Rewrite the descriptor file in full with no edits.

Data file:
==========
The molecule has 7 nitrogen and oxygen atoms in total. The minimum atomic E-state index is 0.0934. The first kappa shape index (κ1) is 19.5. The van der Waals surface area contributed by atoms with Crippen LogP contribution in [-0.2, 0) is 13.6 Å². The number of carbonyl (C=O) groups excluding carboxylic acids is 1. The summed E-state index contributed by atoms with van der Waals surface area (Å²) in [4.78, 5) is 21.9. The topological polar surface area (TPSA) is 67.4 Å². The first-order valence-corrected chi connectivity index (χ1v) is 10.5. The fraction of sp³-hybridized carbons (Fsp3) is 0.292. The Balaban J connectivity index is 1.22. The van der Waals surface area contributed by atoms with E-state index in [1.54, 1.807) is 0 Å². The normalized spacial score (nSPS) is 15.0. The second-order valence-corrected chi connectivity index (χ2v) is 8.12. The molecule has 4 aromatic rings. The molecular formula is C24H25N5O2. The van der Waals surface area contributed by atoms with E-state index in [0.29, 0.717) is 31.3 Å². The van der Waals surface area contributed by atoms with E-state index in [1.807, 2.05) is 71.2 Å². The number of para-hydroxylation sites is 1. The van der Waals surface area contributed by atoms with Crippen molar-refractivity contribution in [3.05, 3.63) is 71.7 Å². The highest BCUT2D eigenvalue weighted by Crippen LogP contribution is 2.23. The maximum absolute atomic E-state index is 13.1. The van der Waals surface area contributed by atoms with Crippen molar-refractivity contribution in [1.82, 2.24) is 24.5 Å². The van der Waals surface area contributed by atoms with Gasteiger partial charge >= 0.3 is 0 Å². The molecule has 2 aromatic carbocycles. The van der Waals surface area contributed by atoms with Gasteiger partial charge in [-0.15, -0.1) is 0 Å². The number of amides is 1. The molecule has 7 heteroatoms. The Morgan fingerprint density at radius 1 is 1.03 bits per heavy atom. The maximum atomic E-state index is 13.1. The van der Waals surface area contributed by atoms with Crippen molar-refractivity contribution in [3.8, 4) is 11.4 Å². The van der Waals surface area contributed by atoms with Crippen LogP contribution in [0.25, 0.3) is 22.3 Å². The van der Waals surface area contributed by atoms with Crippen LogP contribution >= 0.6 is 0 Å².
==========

The molecule has 7 nitrogen and oxygen atoms in total. The minimum atomic E-state index is 0.0934. The first kappa shape index (κ1) is 19.5. The van der Waals surface area contributed by atoms with Crippen LogP contribution in [-0.2, 0) is 13.6 Å². The number of carbonyl (C=O) groups excluding carboxylic acids is 1. The summed E-state index contributed by atoms with van der Waals surface area (Å²) in [4.78, 5) is 21.9. The topological polar surface area (TPSA) is 67.4 Å². The first-order valence-corrected chi connectivity index (χ1v) is 10.5. The fraction of sp³-hybridized carbons (Fsp3) is 0.292. The Balaban J connectivity index is 1.22. The van der Waals surface area contributed by atoms with E-state index in [1.54, 1.807) is 0 Å². The normalized spacial score (nSPS) is 15.0. The second-order valence-corrected chi connectivity index (χ2v) is 8.12. The molecule has 4 aromatic rings. The molecular formula is C24H25N5O2. The van der Waals surface area contributed by atoms with E-state index in [0.29, 0.717) is 31.3 Å². The van der Waals surface area contributed by atoms with E-state index in [1.807, 2.05) is 71.2 Å². The number of para-hydroxylation sites is 1. The van der Waals surface area contributed by atoms with Crippen molar-refractivity contribution in [3.05, 3.63) is 71.7 Å². The highest BCUT2D eigenvalue weighted by Crippen LogP contribution is 2.23. The maximum absolute atomic E-state index is 13.1. The van der Waals surface area contributed by atoms with Crippen molar-refractivity contribution in [1.82, 2.24) is 24.5 Å². The van der Waals surface area contributed by atoms with Gasteiger partial charge >= 0.3 is 0 Å². The molecule has 2 aromatic carbocycles. The van der Waals surface area contributed by atoms with Gasteiger partial charge in [-0.15, -0.1) is 0 Å². The number of amides is 1. The molecule has 7 heteroatoms. The Morgan fingerprint density at radius 1 is 1.03 bits per heavy atom. The maximum atomic E-state index is 13.1. The van der Waals surface area contributed by atoms with Crippen molar-refractivity contribution in [3.8, 4) is 11.4 Å². The van der Waals surface area contributed by atoms with Crippen LogP contribution in [0.25, 0.3) is 22.3 Å². The van der Waals surface area contributed by atoms with Crippen LogP contribution >= 0.6 is 0 Å².